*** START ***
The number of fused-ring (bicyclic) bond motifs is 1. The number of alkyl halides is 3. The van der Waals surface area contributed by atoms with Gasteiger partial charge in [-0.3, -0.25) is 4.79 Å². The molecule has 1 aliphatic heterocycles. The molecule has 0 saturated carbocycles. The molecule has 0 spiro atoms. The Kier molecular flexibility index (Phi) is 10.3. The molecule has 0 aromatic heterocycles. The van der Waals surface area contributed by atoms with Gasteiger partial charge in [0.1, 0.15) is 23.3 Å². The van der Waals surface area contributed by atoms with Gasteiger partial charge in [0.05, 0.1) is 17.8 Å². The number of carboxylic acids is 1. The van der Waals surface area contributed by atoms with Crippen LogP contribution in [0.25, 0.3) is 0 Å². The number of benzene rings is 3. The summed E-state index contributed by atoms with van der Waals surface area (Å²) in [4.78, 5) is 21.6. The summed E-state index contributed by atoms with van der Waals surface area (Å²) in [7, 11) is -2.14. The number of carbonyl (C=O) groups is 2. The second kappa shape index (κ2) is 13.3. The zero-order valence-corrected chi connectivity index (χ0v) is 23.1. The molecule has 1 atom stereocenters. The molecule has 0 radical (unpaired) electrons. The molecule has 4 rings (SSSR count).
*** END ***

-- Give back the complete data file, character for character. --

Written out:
The number of fused-ring (bicyclic) bond motifs is 1. The number of alkyl halides is 3. The van der Waals surface area contributed by atoms with Gasteiger partial charge in [-0.3, -0.25) is 4.79 Å². The molecule has 1 aliphatic heterocycles. The molecule has 0 saturated carbocycles. The molecule has 0 spiro atoms. The Kier molecular flexibility index (Phi) is 10.3. The molecule has 0 aromatic heterocycles. The van der Waals surface area contributed by atoms with Gasteiger partial charge in [0.1, 0.15) is 23.3 Å². The van der Waals surface area contributed by atoms with Gasteiger partial charge in [0.05, 0.1) is 17.8 Å². The number of carboxylic acids is 1. The van der Waals surface area contributed by atoms with Crippen LogP contribution in [0.25, 0.3) is 0 Å². The number of benzene rings is 3. The summed E-state index contributed by atoms with van der Waals surface area (Å²) in [4.78, 5) is 21.6. The summed E-state index contributed by atoms with van der Waals surface area (Å²) in [7, 11) is -2.14. The number of carbonyl (C=O) groups is 2. The second kappa shape index (κ2) is 13.3. The zero-order valence-corrected chi connectivity index (χ0v) is 23.1. The molecule has 1 atom stereocenters. The molecule has 0 radical (unpaired) electrons. The molecule has 4 rings (SSSR count).